Mirror on the world of learning
There is something of the theatre about it. We, the observers, including Anne Neil, sit in rows of chairs in a darkened space, waiting for the performers to come on to the brightly-lit stage. The show this afternoon features Daisy Kerr as the Reading Recovery tutor and a small red-haired boy called David.
This is the Early Intervention Training Base at Noble primary and nursery school in Bellshill. One corner of two large, bright rooms has been turned into a reading recovery teaching area.
There is a small room with a mirrored wall above the long desk. The tutor and pupil in the room cannot see or, supposedly, hear those watching and learning from the other side.
Each Reading Recovery lesson lasts half an hour, and there is a lot to pack in.
First the child rereads a book he has read before. "She hands the book to the child. It's his. He's doing the reading," says Neil who is to provide the commentary from our side of the mirror. "The emphasis is on fluency and phrasing. Then he reads the new book he was introduced to yesterday, while the teacher takes a running record of his difficulties. She doesn't give him the correct word. She asks: 'What was the hard bit? How did you fix it?'" Next moment they are up at the magnetic board doing word and letter work with coloured plastic letters.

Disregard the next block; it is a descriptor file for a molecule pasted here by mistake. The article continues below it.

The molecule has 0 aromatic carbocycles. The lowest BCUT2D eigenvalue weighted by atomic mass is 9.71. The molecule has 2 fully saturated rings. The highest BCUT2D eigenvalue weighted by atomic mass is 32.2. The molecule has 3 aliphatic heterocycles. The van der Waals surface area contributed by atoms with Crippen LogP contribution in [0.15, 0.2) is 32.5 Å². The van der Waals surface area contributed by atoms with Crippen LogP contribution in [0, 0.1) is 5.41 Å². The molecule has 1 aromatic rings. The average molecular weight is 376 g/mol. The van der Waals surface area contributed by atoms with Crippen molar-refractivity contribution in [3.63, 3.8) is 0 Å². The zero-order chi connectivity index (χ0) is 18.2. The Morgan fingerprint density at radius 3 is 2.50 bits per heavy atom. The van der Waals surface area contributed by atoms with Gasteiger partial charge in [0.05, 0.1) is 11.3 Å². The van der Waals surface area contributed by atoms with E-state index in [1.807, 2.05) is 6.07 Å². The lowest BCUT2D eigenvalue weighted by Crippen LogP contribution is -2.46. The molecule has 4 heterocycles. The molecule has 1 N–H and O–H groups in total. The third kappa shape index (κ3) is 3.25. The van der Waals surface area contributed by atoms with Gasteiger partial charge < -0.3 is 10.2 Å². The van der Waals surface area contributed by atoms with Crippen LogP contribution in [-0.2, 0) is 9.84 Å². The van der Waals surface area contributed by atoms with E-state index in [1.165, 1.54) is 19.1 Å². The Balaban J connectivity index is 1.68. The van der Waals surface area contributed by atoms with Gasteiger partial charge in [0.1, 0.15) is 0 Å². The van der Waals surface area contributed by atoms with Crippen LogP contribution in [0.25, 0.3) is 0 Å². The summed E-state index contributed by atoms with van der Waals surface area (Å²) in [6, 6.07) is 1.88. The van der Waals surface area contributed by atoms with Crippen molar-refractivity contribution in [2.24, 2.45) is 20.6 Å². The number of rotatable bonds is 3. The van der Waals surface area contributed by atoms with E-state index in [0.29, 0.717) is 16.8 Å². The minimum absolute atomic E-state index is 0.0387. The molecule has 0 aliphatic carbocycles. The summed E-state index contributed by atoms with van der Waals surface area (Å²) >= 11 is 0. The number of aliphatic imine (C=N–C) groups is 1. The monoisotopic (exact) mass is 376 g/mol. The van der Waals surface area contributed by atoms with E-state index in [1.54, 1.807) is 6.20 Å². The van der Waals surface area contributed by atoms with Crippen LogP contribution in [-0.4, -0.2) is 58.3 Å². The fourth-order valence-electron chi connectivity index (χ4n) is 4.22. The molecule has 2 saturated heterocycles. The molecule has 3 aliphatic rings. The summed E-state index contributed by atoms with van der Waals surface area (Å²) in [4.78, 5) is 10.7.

"She's not teaching him the words 'come' and 'coming', she's giving him a strategy for adding 'ing' to a whole variety of words."
Then they're back at the desk, and David is writing a story in his workbook. "We use double blank pages; one page for practice and one for the story. Look, he doesn't need to copy his rough work. He's not looking at it. He knows how to learn spelling."
Finally, the teacher introduces a new book. She does not read it to him, but they look at some of the words and pictures. Then David reads the book himself.
David is in P2, and has come on hugely since he started reading recovery. It is all about teaching him strategies and moving him towards independent learning. But there is always the knowledge that while he is here catching up, the rest of his class are moving on without him.
"People think this is an easy option, teaching one-to-one for half an hour at a time," says Neil, "but it's very intensive. We're not just providing learning support, we're trying to get him back into his class."